A little piece of history has launched today. The first Chinese-developed PlayStation 4 game, KOI, has been released to Western audiences. Developer Dotoyou claims that it has brought a “challenging adventure with danger and uncertainty” in a changing lotus pond. With a look that may be evocative of flOw, does this indie exclusive bring something fresh to Western markets?
KOI begins very simply, introducing you to the game’s controls, which are also quite simple. You move with the left analog stick, and occasionally interact with things with circle. That’s it. Like much of the game, as you’ll see, there is not a whole lot of depth to KOI. There’s not even a sprint button, and, indeed, much of the controller is never used. This isn’t necessarily a problem, but later segments in the game make you wish for a way to swim faster.
KOI has a pastel-themed palette. Everything is bright at first, with a peaceful Zen-like soundtrack by the acclaimed Chinese artist Zeta. The main menu, for instance, is pleasantly relaxing. But the world tends to be a bit bland, with rocks and the occasional branch that block your path. Running on the Unity engine, there is nothing particularly amazing about the game’s presentation, but the game runs quite well and is hardly taxing on the PS4.
So you play as a lone KOI fish, who swims around to rescue other smaller fish. Your goal is to deliver these smaller, colored fish to their respective flowers and drop them off, which causes their flower to bloom. After a few minutes, you’re introduced to one of the game’s two enemies (and the only mobile one), a much larger fish that has been possessed by some sort of evil darkness. If you move into the black fish’s cone of vision, their eyes light up an ominous red, and you have a few moments to evade their tackle.
If you get hit by these enemy fish, you become stunned and must wait until you recover, which can take around 20 seconds or so. That’s the only penalty to being hurt in KOI. There’s also electricity in the last couple of levels, with the same penalty if you get shocked. With no sprint button, you will definitely get hit at least once or twice.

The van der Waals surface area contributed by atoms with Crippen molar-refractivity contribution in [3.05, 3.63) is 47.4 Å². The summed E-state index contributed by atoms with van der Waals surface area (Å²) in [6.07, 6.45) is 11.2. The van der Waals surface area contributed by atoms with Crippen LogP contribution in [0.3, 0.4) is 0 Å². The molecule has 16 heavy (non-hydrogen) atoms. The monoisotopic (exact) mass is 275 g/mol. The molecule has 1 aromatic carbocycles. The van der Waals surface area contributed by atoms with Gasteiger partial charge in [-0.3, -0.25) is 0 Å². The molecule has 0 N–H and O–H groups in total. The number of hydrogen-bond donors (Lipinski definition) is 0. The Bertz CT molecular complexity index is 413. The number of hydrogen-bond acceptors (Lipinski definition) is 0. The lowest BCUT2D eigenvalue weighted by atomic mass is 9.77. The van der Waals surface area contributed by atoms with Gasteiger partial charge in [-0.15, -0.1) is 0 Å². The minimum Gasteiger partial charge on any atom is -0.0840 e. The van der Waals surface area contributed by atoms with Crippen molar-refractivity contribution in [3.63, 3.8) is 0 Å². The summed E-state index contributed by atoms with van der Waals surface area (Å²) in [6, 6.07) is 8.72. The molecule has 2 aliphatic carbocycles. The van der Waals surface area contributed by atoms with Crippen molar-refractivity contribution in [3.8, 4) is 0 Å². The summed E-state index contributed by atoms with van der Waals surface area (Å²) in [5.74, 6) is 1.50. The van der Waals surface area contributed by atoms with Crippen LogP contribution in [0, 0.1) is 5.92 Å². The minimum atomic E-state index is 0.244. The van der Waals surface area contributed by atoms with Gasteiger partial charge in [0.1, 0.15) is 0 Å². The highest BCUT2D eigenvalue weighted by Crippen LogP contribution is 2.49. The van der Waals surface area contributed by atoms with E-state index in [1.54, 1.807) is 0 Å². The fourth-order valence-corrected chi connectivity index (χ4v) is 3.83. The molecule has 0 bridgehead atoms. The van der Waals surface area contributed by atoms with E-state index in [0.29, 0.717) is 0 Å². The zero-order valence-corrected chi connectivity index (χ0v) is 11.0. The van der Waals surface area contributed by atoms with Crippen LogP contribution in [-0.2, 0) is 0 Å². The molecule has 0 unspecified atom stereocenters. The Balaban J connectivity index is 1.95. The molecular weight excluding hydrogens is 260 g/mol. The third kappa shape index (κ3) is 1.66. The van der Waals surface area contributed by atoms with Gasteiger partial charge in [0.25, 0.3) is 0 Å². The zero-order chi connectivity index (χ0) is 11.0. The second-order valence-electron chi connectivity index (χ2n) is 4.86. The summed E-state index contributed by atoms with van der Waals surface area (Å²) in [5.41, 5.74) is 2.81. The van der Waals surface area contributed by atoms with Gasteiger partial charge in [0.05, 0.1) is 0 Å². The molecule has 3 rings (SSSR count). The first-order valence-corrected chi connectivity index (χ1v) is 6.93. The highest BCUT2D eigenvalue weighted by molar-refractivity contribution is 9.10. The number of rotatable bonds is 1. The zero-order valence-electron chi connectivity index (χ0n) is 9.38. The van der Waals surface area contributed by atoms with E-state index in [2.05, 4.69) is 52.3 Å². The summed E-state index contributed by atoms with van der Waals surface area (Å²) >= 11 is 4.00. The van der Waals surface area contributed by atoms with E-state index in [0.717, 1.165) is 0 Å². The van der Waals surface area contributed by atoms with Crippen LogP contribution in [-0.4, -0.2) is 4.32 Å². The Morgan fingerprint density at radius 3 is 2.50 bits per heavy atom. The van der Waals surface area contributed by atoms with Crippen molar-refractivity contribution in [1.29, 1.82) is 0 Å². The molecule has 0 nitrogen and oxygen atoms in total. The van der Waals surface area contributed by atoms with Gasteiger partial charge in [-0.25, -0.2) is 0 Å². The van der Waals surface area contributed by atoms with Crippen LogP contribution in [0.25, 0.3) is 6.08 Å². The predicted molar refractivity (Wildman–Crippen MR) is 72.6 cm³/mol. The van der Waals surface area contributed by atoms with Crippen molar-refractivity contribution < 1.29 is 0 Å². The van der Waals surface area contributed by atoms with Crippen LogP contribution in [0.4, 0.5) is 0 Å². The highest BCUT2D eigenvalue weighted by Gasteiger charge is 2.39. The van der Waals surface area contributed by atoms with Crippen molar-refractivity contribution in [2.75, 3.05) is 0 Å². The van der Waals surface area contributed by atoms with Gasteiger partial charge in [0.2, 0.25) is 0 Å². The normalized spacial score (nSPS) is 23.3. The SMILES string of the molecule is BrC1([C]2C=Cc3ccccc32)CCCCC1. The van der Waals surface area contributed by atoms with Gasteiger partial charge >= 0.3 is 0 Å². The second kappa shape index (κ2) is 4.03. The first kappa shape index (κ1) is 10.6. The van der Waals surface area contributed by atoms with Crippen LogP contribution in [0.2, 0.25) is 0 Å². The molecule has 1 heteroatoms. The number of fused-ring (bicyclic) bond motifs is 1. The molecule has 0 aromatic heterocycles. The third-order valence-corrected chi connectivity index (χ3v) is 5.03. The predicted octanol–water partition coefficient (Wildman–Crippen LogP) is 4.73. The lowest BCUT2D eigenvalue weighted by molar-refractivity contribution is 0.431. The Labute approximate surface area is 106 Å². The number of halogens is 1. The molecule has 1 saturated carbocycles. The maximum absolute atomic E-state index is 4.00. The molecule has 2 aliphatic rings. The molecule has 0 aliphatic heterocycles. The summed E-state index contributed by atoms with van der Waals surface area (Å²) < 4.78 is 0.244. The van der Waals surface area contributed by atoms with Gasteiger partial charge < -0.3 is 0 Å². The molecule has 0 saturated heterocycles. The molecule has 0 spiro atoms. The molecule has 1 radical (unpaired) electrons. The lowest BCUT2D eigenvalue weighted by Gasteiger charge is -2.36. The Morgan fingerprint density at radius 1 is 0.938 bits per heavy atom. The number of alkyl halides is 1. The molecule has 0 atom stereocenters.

KOI consists of eight levels, each of which only take a few minutes to complete. I completed the whole game in one sitting, and there is little doubt that other players will do the same. The world becomes darker the further you progress, with another peaceful fish explaining that humans were to blame. There is also a final sequence that sees you swimming among a bunch of seemingly dead white fish while being attacked on all sides, with a confusing way to end that portion of the level.
KOI’s story is woefully light on details. You occasionally talk to a frog, who seems to exist solely to be your cheerleader, and reminding you that you are a chosen fish who can save the world (or at least the world as it exists in this pond). Some flowers that you “turn on” magically turn gears to solve what passes for puzzles in KOI, and those puzzles are about as challenging as simple addition problems.
Almost Had It!
KOI does have a small amount of replayability. Scattered throughout each level are stars and puzzle pieces. Collect everything in the level for a trophy, and perform certain feats in the game to unlock a different outfit/color for your fish. Nothing is particularly hard to find, but this does extend the game’s playtime by another half hour or so.
KOI is a game that almost went somewhere. While it has a pleasing aesthetic, and peaceful ambiance, what’s on offer is woefully short. So the score earned here, for the first game developed in China and released for Western audiences on the PlayStation 4, should serve as a sign for any other developers in China to strive for something more. KOI stands as a good start, but with a bit more development time, we could have seen a longer story mode, and perhaps some sense of what was actually going on in the world above the little fish.
KOI review code provided by publisher. For more information on scoring please see our Review Policy here.